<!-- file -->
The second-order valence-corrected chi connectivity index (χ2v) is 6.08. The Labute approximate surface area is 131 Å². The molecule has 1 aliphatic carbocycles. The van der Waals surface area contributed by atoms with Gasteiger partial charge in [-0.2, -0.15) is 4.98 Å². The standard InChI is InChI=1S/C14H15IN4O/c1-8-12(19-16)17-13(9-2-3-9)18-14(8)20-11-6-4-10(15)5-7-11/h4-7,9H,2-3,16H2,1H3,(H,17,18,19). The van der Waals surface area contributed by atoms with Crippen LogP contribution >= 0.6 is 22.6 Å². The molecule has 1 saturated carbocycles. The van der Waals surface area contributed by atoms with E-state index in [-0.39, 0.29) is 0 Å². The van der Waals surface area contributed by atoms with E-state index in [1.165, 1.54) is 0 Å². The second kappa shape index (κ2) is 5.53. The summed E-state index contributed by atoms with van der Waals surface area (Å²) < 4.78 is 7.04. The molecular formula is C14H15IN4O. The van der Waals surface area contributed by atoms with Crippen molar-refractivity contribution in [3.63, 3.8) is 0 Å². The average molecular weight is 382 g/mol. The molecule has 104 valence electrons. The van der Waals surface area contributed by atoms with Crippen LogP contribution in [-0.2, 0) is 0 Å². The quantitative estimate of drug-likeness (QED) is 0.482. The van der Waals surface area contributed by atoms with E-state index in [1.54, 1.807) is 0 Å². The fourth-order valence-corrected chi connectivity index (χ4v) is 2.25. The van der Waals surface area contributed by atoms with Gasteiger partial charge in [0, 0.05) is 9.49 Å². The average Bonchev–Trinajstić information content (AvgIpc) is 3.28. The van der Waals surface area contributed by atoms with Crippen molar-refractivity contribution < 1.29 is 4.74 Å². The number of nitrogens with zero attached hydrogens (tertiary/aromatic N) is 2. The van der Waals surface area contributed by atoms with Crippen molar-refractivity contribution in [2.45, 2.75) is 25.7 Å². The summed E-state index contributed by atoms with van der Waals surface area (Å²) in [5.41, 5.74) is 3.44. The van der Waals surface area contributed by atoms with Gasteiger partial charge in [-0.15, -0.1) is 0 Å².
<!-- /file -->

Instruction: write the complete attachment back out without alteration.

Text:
The second-order valence-corrected chi connectivity index (χ2v) is 6.08. The Labute approximate surface area is 131 Å². The molecule has 1 aliphatic carbocycles. The van der Waals surface area contributed by atoms with Gasteiger partial charge in [-0.2, -0.15) is 4.98 Å². The standard InChI is InChI=1S/C14H15IN4O/c1-8-12(19-16)17-13(9-2-3-9)18-14(8)20-11-6-4-10(15)5-7-11/h4-7,9H,2-3,16H2,1H3,(H,17,18,19). The van der Waals surface area contributed by atoms with Crippen LogP contribution >= 0.6 is 22.6 Å². The molecule has 1 saturated carbocycles. The van der Waals surface area contributed by atoms with E-state index in [-0.39, 0.29) is 0 Å². The van der Waals surface area contributed by atoms with E-state index in [1.165, 1.54) is 0 Å². The second kappa shape index (κ2) is 5.53. The summed E-state index contributed by atoms with van der Waals surface area (Å²) < 4.78 is 7.04. The molecular formula is C14H15IN4O. The van der Waals surface area contributed by atoms with Crippen molar-refractivity contribution in [3.63, 3.8) is 0 Å². The average molecular weight is 382 g/mol. The molecule has 104 valence electrons. The van der Waals surface area contributed by atoms with Crippen LogP contribution in [-0.2, 0) is 0 Å². The quantitative estimate of drug-likeness (QED) is 0.482. The van der Waals surface area contributed by atoms with E-state index in [1.54, 1.807) is 0 Å². The fourth-order valence-corrected chi connectivity index (χ4v) is 2.25. The van der Waals surface area contributed by atoms with Gasteiger partial charge in [0, 0.05) is 9.49 Å². The average Bonchev–Trinajstić information content (AvgIpc) is 3.28. The van der Waals surface area contributed by atoms with Crippen molar-refractivity contribution < 1.29 is 4.74 Å². The number of nitrogens with zero attached hydrogens (tertiary/aromatic N) is 2. The van der Waals surface area contributed by atoms with Crippen molar-refractivity contribution in [2.45, 2.75) is 25.7 Å². The summed E-state index contributed by atoms with van der Waals surface area (Å²) in [5.41, 5.74) is 3.44. The van der Waals surface area contributed by atoms with Gasteiger partial charge in [-0.15, -0.1) is 0 Å².